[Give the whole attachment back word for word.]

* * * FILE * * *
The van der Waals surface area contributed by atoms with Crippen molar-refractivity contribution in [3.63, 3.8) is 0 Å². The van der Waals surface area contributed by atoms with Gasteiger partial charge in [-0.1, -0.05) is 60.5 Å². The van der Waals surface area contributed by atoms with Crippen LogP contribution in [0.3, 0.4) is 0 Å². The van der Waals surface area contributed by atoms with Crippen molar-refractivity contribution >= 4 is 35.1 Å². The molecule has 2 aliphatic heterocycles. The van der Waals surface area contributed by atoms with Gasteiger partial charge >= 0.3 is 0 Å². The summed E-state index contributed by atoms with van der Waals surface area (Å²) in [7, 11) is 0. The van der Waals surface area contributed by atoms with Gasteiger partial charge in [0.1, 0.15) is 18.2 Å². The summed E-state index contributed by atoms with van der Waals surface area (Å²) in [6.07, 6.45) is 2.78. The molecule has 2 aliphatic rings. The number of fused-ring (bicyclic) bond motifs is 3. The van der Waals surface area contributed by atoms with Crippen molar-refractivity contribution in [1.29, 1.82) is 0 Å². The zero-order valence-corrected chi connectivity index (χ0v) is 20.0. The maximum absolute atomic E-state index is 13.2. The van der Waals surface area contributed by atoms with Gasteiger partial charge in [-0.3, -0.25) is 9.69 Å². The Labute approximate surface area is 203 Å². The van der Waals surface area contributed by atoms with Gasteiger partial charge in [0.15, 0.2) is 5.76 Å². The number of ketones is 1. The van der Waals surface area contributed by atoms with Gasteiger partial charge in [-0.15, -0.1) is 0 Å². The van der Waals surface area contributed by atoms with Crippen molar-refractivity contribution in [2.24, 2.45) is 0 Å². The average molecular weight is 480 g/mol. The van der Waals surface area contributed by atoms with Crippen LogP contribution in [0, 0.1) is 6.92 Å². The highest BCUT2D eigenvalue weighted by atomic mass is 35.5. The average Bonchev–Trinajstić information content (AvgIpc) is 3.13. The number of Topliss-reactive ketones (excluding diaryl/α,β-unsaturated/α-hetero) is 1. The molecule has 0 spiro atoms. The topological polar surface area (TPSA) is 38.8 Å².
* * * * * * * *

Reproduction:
The van der Waals surface area contributed by atoms with Crippen molar-refractivity contribution in [3.63, 3.8) is 0 Å². The van der Waals surface area contributed by atoms with Gasteiger partial charge in [-0.1, -0.05) is 60.5 Å². The van der Waals surface area contributed by atoms with Crippen LogP contribution in [0.3, 0.4) is 0 Å². The van der Waals surface area contributed by atoms with Crippen molar-refractivity contribution >= 4 is 35.1 Å². The molecule has 2 aliphatic heterocycles. The van der Waals surface area contributed by atoms with Gasteiger partial charge >= 0.3 is 0 Å². The summed E-state index contributed by atoms with van der Waals surface area (Å²) in [7, 11) is 0. The van der Waals surface area contributed by atoms with Gasteiger partial charge in [0.1, 0.15) is 18.2 Å². The summed E-state index contributed by atoms with van der Waals surface area (Å²) in [6.07, 6.45) is 2.78. The molecule has 2 aliphatic rings. The number of fused-ring (bicyclic) bond motifs is 3. The van der Waals surface area contributed by atoms with Crippen molar-refractivity contribution in [1.29, 1.82) is 0 Å². The zero-order valence-corrected chi connectivity index (χ0v) is 20.0. The maximum absolute atomic E-state index is 13.2. The van der Waals surface area contributed by atoms with Gasteiger partial charge in [-0.3, -0.25) is 9.69 Å². The Labute approximate surface area is 203 Å². The van der Waals surface area contributed by atoms with Gasteiger partial charge in [0.15, 0.2) is 5.76 Å². The number of ketones is 1. The van der Waals surface area contributed by atoms with Gasteiger partial charge in [-0.15, -0.1) is 0 Å². The van der Waals surface area contributed by atoms with Crippen molar-refractivity contribution in [2.24, 2.45) is 0 Å². The average molecular weight is 480 g/mol. The van der Waals surface area contributed by atoms with Crippen LogP contribution in [0, 0.1) is 6.92 Å². The highest BCUT2D eigenvalue weighted by atomic mass is 35.5. The average Bonchev–Trinajstić information content (AvgIpc) is 3.13. The number of Topliss-reactive ketones (excluding diaryl/α,β-unsaturated/α-hetero) is 1. The molecule has 0 spiro atoms. The topological polar surface area (TPSA) is 38.8 Å².